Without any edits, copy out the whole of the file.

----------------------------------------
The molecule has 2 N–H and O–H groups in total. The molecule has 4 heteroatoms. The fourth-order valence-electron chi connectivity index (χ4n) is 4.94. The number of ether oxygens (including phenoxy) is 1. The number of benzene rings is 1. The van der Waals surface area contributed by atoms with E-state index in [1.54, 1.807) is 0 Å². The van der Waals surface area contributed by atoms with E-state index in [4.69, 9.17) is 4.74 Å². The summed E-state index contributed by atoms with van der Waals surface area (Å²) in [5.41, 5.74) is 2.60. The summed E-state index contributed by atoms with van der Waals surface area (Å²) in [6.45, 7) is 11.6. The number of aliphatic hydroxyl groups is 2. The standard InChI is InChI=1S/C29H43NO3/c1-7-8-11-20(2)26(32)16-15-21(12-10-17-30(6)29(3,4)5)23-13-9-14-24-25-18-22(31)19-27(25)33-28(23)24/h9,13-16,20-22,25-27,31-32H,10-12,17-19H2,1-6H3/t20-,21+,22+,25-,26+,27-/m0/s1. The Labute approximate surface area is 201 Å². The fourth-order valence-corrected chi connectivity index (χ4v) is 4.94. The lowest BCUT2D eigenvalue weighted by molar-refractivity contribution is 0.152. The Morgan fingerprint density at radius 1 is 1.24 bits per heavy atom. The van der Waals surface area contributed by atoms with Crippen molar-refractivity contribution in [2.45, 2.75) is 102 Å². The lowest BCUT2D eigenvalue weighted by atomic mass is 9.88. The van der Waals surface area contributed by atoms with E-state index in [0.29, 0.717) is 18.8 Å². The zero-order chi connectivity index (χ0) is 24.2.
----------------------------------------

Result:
The molecule has 2 N–H and O–H groups in total. The molecule has 4 heteroatoms. The fourth-order valence-electron chi connectivity index (χ4n) is 4.94. The number of ether oxygens (including phenoxy) is 1. The number of benzene rings is 1. The van der Waals surface area contributed by atoms with E-state index in [1.54, 1.807) is 0 Å². The van der Waals surface area contributed by atoms with E-state index in [4.69, 9.17) is 4.74 Å². The summed E-state index contributed by atoms with van der Waals surface area (Å²) in [5.41, 5.74) is 2.60. The summed E-state index contributed by atoms with van der Waals surface area (Å²) in [6.45, 7) is 11.6. The number of aliphatic hydroxyl groups is 2. The standard InChI is InChI=1S/C29H43NO3/c1-7-8-11-20(2)26(32)16-15-21(12-10-17-30(6)29(3,4)5)23-13-9-14-24-25-18-22(31)19-27(25)33-28(23)24/h9,13-16,20-22,25-27,31-32H,10-12,17-19H2,1-6H3/t20-,21+,22+,25-,26+,27-/m0/s1. The Labute approximate surface area is 201 Å². The fourth-order valence-corrected chi connectivity index (χ4v) is 4.94. The lowest BCUT2D eigenvalue weighted by molar-refractivity contribution is 0.152. The Morgan fingerprint density at radius 1 is 1.24 bits per heavy atom. The van der Waals surface area contributed by atoms with Crippen molar-refractivity contribution in [2.45, 2.75) is 102 Å². The lowest BCUT2D eigenvalue weighted by atomic mass is 9.88. The van der Waals surface area contributed by atoms with E-state index in [0.29, 0.717) is 18.8 Å². The zero-order chi connectivity index (χ0) is 24.2.